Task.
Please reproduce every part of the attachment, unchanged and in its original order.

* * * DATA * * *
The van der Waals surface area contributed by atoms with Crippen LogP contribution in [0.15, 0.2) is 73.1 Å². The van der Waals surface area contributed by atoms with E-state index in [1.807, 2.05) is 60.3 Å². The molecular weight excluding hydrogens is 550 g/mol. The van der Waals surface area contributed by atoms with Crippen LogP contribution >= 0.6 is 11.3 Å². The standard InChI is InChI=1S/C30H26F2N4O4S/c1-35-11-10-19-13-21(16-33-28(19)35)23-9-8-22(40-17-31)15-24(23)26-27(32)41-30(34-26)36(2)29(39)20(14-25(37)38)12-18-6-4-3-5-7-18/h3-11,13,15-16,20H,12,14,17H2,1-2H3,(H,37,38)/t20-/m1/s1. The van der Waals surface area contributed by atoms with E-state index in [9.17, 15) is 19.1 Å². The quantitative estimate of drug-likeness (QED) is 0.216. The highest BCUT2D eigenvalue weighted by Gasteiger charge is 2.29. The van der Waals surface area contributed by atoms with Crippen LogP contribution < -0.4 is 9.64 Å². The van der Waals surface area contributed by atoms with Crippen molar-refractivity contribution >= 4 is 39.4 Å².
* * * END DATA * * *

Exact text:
The van der Waals surface area contributed by atoms with Crippen LogP contribution in [0.15, 0.2) is 73.1 Å². The van der Waals surface area contributed by atoms with E-state index in [1.807, 2.05) is 60.3 Å². The molecular weight excluding hydrogens is 550 g/mol. The van der Waals surface area contributed by atoms with Crippen LogP contribution >= 0.6 is 11.3 Å². The standard InChI is InChI=1S/C30H26F2N4O4S/c1-35-11-10-19-13-21(16-33-28(19)35)23-9-8-22(40-17-31)15-24(23)26-27(32)41-30(34-26)36(2)29(39)20(14-25(37)38)12-18-6-4-3-5-7-18/h3-11,13,15-16,20H,12,14,17H2,1-2H3,(H,37,38)/t20-/m1/s1. The van der Waals surface area contributed by atoms with E-state index in [9.17, 15) is 19.1 Å². The quantitative estimate of drug-likeness (QED) is 0.216. The highest BCUT2D eigenvalue weighted by Gasteiger charge is 2.29. The van der Waals surface area contributed by atoms with Crippen LogP contribution < -0.4 is 9.64 Å². The van der Waals surface area contributed by atoms with Crippen molar-refractivity contribution >= 4 is 39.4 Å².